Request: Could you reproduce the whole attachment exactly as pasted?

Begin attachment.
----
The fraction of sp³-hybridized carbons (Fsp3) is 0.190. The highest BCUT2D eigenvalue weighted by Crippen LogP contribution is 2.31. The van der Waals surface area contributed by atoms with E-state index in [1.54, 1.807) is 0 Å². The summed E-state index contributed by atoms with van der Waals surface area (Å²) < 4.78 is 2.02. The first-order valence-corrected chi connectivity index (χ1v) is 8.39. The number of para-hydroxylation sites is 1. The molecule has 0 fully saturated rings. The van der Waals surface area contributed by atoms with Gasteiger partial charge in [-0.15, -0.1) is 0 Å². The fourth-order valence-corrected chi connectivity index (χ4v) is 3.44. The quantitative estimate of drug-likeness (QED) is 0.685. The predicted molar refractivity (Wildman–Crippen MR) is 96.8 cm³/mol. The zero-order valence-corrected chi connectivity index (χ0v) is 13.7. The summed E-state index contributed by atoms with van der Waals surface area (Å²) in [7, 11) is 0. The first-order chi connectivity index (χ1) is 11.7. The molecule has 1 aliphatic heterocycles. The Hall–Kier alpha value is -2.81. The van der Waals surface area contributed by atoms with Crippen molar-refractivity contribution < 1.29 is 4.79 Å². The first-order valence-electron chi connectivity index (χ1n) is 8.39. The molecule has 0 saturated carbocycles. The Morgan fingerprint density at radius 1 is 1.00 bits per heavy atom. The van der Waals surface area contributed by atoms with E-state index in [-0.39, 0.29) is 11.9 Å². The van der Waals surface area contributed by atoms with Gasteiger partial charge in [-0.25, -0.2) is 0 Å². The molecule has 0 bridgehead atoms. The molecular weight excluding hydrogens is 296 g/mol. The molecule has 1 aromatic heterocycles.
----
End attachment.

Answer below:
The fraction of sp³-hybridized carbons (Fsp3) is 0.190. The highest BCUT2D eigenvalue weighted by Crippen LogP contribution is 2.31. The van der Waals surface area contributed by atoms with E-state index in [1.54, 1.807) is 0 Å². The summed E-state index contributed by atoms with van der Waals surface area (Å²) < 4.78 is 2.02. The first-order valence-corrected chi connectivity index (χ1v) is 8.39. The number of para-hydroxylation sites is 1. The molecule has 0 fully saturated rings. The van der Waals surface area contributed by atoms with Gasteiger partial charge in [-0.15, -0.1) is 0 Å². The fourth-order valence-corrected chi connectivity index (χ4v) is 3.44. The quantitative estimate of drug-likeness (QED) is 0.685. The predicted molar refractivity (Wildman–Crippen MR) is 96.8 cm³/mol. The zero-order valence-corrected chi connectivity index (χ0v) is 13.7. The summed E-state index contributed by atoms with van der Waals surface area (Å²) in [7, 11) is 0. The first-order chi connectivity index (χ1) is 11.7. The molecule has 1 aliphatic heterocycles. The Hall–Kier alpha value is -2.81. The van der Waals surface area contributed by atoms with Crippen molar-refractivity contribution < 1.29 is 4.79 Å². The first-order valence-electron chi connectivity index (χ1n) is 8.39. The molecule has 0 saturated carbocycles. The Morgan fingerprint density at radius 1 is 1.00 bits per heavy atom. The van der Waals surface area contributed by atoms with E-state index in [-0.39, 0.29) is 11.9 Å². The van der Waals surface area contributed by atoms with Gasteiger partial charge in [-0.25, -0.2) is 0 Å². The molecule has 0 bridgehead atoms. The molecular weight excluding hydrogens is 296 g/mol. The molecule has 1 aromatic heterocycles.